How Not to Give Criticism

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I’ll get to the point, just wait a minute.

Okay…no matter how old I get…I still keep learning something. Whether I want to or not.

I needed to hand out criticism to a committee member. What I would like to use is the kick-butt approach:It goes like this: ” For the love of St. Pete, we’re talking about the book fundraiser, Lulu. After the meeting is over, we can talk about  your achy knee and  strange-mole problem and all the books you’ve used to diagnosis yourself..”

I’ve used this kick-butt technique a couple of times. I felt kind of skunky afterward..  But no one was insulted enough to volunteer to take over chairing the meeting, which would’ve been a nice side benefit to offset the skunky feeling..

So I switched to the ol’ interrupt-and-refocus technique.

“LuLu what in blithereens does your topic have to do with what we’re talking about— which at the moment, is the BOOK FUNDRAISER?”

Again I feel skunky for such a shut-up-and-get-with-the-topic approach. But that quickly goes away because LuLu can relate anything to the latest topic. She simply says (quite officiously) “Well, just wait…I’m getting to that.”

Five minutes and four doctor visits later, she finally reports that she has books that didn’t help at all and she’s going to put them in the book-fundraiser…if we ever get one planned.

So finally I used the OREO technique. (A suggestion for improvement is sandwiched between a couple of compliments)

“Lulu, wow that sounds like you’ve really done a lot of thorough research into in-grown toenail problems. How about you  hold those thoughts until we finish talking about the fundraiser,then we can hear your amazing information after the meeting.”

Mother Mary, Joseph, and all the baby donkeys!!!! It worked. WhooHoo. (and no skunky feeling)

There’s only one catch. I have to hang around after the meeting and listen to the FULL info dump on toenails.

I learned more than I ever wanted to know. But I figure someday it’ll be me, blathering on about the ridges in my fingernails or accidental  farts or how I don’t sleep well during a full moon.

Someday I may be lonely and the only way I know how to relieve my desperate ache is to join committees so I can be with people and hijack  conversations so I can talk about myself.

I hope they know the OREO Technique.

By Ismael Nieto

By Ismael Nieto

Have you ever dealt with a conversation hijacker?

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Dinner for the Exhausted

You know how I love change, (cough, cough).  Well, I’m sure the Kitchenettes, those brave ladies who clean the church kitchen, are gonna love the Exhaust Burger Dinner. As a matter of fact, it’ll change every busy man or woman’s life.

No more rushing home from

I hope I have time to stop and get some potato salad

  • Work
  • Committee Meetings
  • Choir
  • Gym

to cook dinner. A home-cooked meal is just a drive around the block, a few times with the …..

Exhaust Burger

Add the burger in the handy-dandy pocket. It’s not cooked by the fumes, but by the heat generated by those fumes as you drive your car.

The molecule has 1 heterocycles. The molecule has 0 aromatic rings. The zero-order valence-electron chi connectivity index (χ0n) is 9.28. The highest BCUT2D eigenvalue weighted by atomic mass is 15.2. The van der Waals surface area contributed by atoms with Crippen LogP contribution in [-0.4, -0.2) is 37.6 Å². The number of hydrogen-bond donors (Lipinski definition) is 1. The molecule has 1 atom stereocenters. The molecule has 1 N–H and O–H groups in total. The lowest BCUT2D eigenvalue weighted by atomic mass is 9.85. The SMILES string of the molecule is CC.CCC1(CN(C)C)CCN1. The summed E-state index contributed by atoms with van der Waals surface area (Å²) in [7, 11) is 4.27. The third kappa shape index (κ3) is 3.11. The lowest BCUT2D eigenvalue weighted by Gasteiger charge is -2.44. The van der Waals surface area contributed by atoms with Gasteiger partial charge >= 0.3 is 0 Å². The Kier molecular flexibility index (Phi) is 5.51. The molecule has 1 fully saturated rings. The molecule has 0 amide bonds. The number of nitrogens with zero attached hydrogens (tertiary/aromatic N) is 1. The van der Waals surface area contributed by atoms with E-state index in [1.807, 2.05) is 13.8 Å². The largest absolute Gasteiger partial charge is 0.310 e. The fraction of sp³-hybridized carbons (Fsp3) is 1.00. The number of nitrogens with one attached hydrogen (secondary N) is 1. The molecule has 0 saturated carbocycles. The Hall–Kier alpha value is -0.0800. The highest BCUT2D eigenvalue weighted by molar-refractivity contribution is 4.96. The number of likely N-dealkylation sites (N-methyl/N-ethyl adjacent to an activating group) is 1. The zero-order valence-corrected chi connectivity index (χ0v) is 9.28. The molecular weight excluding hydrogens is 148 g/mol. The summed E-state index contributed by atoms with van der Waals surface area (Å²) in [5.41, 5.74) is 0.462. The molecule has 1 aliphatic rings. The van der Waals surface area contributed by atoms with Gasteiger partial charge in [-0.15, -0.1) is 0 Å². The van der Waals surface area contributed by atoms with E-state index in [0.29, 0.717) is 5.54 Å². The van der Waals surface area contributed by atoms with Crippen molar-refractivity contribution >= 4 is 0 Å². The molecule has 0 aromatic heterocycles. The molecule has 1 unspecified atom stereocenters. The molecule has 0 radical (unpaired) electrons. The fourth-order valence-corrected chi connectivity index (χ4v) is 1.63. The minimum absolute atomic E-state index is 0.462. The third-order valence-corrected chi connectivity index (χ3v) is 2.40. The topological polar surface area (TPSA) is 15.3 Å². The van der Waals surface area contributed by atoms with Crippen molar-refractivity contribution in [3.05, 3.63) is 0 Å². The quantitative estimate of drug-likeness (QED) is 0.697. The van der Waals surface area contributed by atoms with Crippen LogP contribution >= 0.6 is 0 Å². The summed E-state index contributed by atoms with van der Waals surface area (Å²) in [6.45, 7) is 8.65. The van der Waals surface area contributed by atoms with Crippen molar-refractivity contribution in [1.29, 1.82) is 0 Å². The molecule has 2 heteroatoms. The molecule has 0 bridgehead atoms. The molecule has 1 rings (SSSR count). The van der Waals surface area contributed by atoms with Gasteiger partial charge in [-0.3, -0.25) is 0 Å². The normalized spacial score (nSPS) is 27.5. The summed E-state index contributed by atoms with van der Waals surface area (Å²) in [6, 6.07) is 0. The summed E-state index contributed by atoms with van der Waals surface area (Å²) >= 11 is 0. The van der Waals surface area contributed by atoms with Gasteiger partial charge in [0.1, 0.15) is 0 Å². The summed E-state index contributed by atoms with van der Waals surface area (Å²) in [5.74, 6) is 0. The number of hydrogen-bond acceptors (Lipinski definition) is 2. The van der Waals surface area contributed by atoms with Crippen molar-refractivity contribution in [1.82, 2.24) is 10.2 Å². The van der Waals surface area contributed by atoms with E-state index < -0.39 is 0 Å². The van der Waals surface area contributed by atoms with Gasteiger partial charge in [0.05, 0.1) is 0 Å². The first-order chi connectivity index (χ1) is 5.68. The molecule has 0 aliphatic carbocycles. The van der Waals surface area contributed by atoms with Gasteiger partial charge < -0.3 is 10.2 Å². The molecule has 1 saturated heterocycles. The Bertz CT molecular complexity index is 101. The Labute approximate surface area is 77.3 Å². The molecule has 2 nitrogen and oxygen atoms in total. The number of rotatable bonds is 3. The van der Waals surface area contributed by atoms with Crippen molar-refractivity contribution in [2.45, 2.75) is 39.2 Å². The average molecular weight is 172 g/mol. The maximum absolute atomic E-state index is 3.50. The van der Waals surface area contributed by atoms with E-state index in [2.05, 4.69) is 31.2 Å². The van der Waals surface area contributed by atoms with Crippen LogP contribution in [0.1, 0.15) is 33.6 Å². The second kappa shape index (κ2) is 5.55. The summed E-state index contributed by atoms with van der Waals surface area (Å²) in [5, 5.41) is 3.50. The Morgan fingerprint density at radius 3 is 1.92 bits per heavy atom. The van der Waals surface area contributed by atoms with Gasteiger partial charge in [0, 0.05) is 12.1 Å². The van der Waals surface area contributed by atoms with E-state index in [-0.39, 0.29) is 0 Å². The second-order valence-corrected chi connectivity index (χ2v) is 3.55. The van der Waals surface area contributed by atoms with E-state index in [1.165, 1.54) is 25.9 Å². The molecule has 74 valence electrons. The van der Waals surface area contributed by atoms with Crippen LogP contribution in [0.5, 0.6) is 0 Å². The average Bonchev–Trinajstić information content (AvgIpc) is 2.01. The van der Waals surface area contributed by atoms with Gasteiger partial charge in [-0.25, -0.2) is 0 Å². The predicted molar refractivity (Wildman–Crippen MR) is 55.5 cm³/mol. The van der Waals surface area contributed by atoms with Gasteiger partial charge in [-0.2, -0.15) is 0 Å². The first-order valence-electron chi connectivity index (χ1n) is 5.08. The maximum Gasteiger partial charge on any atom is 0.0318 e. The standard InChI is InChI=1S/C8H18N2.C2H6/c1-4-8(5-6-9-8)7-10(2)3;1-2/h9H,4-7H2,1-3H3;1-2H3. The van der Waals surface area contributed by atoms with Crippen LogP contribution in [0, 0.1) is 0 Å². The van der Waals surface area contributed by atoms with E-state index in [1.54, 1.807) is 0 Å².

Sorry, only one burger at a time, but if traffic is bad…you can hop out while I-5 looks like a parking lot and change those patties. (Hint: Keep a foil pouch in the back seat and toss the cooked burgers in.)

Featured in Design Boom in 2008, I’m just not sure why it doesn’t come standard with a new car purchase. Smiley  How do you get dinner on the table on a busy night?

To Paper or To Plate: That’s the Question

We were packing boxes to send to missionaries and behind us, at another table, was a Vera-type-gal, a micro-manager of the Universe.  She was organizing the Ladies’ for an upcoming reception, “And of course, we must use the nice plates, and the good glasses.  Nancy Sue will you iron the tablecloths and napkins?”

Heavens to mergatroid. Poor Nancy Sue  I thought.  I haven’t used my iron in…well, let’s just say I think it still works. Last time I used it was to create melted crayon crafts. I leaned over to my packing partner and whispered, “That’s a lot of frou-frou.”

She rolled her eyes. “Yeah, that’s why I never volunteer for those things.”

Now obviously, I was born without a Martha Stewart gene, but it got me thinking, with all the coffee hours, receptions, mid-week suppers, etc., we’d get more volunteers if we’d use disposables. So what’s the better choice? Hence…

THE CERAMIC VS PAPER WAR

Being frugal Lutherans, most of our matched plates and flatware came from saving boxtops. (Everyone keep eating…we need 10 more sets of service.)

Ceramic/Glass Benefit

  • Their production and delivery have a carbon foot print, but it’s a one-time thing.
  • They have to be washed. (Blah…like we all don’t have enough washing in our lives). But according to GreenGoPost.com dishwashers have become more energy and water efficient. (Obviously they’ve never watched the youth wash dishes).  Of course they caution if you run the dishwasher with only a cup and a spoon inside, it’s not too cost-effective, but the nature of most Lutherans is to fill that machine up until it looks like a steam-punk contraption. We know how to get the most soap out of a buck.